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Teresa Synakowski, GMN
By Teresa Synakowski | Sep 7, 2017
HTC Star Palette

Metal has a richness and elegance that is hard to match. Real metal has a different feel than plastic and has a high-end look to it. You can capitalize on the elegance of your metal component by adding decorative features as well. Although metal decoration can be a tricky process, GM Nameplate (GMN) has the experience and the skill set for the job.

HCT Europe, a luxury beauty product manufacturer, was working on a project for their client Alcor & Co. They began working with GMN to manufacture the aluminum outer shell of a new beauty color palette named the “Star Palette.” The designer of the palette, John Galliano, wanted it to have the appearance of an antique cigarette case from the 1920’s. On each side of the case, Giliano placed the images of two different “paper dolls” that would be embossed. The background of the palette was to be matte black, while a high-gloss black would be applied to the areas of the embossed artwork. GMN worked with the customers to provide design considerations for manufacturability of the metal shell that aligned with the intended design. In addition, this product was on a tight schedule and needed a quick turnaround for launch, which proved difficult for such an intricate part.

GMN’s Monroe, NC Division was tasked to print, emboss, and form the decorated aluminum shell. To produce this part, first the artwork was printed onto a flat sheet of hi-brite aluminum. The areas that were to be embossed were printed with a transparent high-gloss black ink, which allowed for the brilliance of the aluminum to show through, while the background was printed with a matte black ink for contrast. Using progressive Class A tooling, the aluminum shell was embossed in great detail to bring out the design of the two paper dolls, which can be challenging. GMN was able to achieve the intricate embossing on the part through extremely tight art and print registration. The press closely registered to the lines of the design in order to precisely emboss the desired area, leaving the matte finish flat and the doll designs raised. Finally, the metal sheets were formed to the shape of the palette, creating a clean and rounded edge around the entire shell. The customer wanted the artwork to come all the way down to the edge of the part, which is difficult when stretching the metal during the forming process. But after a few rounds of testing, a process was established that allowed for the part to be consistently formed without distorting the embossing or inks.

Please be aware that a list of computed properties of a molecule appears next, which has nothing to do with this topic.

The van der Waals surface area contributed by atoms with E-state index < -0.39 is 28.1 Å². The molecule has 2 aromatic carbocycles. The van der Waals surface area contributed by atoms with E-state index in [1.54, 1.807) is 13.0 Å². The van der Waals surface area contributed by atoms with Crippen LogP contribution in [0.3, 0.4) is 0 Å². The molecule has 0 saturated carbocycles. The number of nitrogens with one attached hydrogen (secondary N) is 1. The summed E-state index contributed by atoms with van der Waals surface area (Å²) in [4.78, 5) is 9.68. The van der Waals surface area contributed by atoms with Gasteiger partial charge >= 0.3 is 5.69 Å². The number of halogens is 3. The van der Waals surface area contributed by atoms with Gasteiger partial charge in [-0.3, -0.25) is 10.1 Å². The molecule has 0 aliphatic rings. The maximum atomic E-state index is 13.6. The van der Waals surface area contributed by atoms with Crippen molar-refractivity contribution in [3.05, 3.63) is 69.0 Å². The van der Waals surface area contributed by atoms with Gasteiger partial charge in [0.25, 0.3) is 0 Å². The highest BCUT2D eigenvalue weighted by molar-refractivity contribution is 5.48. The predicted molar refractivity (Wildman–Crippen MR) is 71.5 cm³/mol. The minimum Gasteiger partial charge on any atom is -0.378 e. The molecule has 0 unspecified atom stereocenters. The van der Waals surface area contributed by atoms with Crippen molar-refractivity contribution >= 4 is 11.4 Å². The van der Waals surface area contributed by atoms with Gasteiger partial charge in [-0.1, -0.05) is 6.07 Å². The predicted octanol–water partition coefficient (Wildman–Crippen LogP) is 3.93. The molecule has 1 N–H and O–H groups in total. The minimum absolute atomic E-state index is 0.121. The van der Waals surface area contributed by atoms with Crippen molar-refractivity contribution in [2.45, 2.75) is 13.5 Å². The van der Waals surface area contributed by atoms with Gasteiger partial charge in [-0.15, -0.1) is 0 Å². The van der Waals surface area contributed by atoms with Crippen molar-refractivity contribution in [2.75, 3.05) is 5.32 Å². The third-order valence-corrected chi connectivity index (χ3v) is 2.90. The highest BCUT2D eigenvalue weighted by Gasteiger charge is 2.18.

After this initial project was completed, GMN provided the customer with several prototypes we created of the same part design but with a variety of color and texture combinations. These samples provided physical representations that exemplified how you can completely transform the look of a current design just by applying different ink processes and decorative finishes.

To learn more about embossing options, check out our blog: Tooling for embossed nameplates.

Prototype samples of the HTC palette's original design using different decorative finishes.